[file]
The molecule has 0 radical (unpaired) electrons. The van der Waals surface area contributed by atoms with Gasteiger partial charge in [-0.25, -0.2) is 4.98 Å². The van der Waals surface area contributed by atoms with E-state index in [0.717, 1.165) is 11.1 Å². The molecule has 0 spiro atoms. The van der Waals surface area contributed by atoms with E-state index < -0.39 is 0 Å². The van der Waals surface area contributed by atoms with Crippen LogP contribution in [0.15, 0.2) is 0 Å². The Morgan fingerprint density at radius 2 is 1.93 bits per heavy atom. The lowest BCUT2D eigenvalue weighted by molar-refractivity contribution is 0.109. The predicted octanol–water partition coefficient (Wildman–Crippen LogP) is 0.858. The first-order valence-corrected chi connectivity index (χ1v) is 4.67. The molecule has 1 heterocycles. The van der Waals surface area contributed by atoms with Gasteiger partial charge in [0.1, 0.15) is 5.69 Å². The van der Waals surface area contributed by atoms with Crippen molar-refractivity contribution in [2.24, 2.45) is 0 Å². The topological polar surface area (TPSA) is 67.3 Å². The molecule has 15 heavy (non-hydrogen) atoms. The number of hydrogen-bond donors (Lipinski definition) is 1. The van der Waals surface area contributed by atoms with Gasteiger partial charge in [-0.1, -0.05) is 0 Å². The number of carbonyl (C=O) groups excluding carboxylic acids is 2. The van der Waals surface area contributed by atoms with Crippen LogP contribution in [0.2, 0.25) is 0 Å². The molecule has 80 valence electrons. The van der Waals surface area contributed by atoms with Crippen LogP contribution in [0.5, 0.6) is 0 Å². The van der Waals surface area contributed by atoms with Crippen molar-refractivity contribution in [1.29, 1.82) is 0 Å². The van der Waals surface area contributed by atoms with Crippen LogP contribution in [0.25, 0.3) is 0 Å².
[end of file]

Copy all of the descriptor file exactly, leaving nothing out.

The molecule has 0 radical (unpaired) electrons. The van der Waals surface area contributed by atoms with Gasteiger partial charge in [-0.25, -0.2) is 4.98 Å². The van der Waals surface area contributed by atoms with E-state index in [0.717, 1.165) is 11.1 Å². The molecule has 0 spiro atoms. The van der Waals surface area contributed by atoms with E-state index < -0.39 is 0 Å². The van der Waals surface area contributed by atoms with Crippen LogP contribution in [0.15, 0.2) is 0 Å². The Morgan fingerprint density at radius 2 is 1.93 bits per heavy atom. The lowest BCUT2D eigenvalue weighted by molar-refractivity contribution is 0.109. The predicted octanol–water partition coefficient (Wildman–Crippen LogP) is 0.858. The first-order valence-corrected chi connectivity index (χ1v) is 4.67. The molecule has 1 heterocycles. The van der Waals surface area contributed by atoms with Gasteiger partial charge in [0.1, 0.15) is 5.69 Å². The van der Waals surface area contributed by atoms with Crippen molar-refractivity contribution in [2.24, 2.45) is 0 Å². The topological polar surface area (TPSA) is 67.3 Å². The molecule has 15 heavy (non-hydrogen) atoms. The number of hydrogen-bond donors (Lipinski definition) is 1. The van der Waals surface area contributed by atoms with Gasteiger partial charge in [-0.1, -0.05) is 0 Å². The number of carbonyl (C=O) groups excluding carboxylic acids is 2. The van der Waals surface area contributed by atoms with Crippen LogP contribution in [0.2, 0.25) is 0 Å². The molecule has 80 valence electrons. The van der Waals surface area contributed by atoms with Crippen LogP contribution in [0.5, 0.6) is 0 Å². The van der Waals surface area contributed by atoms with Crippen molar-refractivity contribution in [1.29, 1.82) is 0 Å². The van der Waals surface area contributed by atoms with Crippen LogP contribution in [0.25, 0.3) is 0 Å².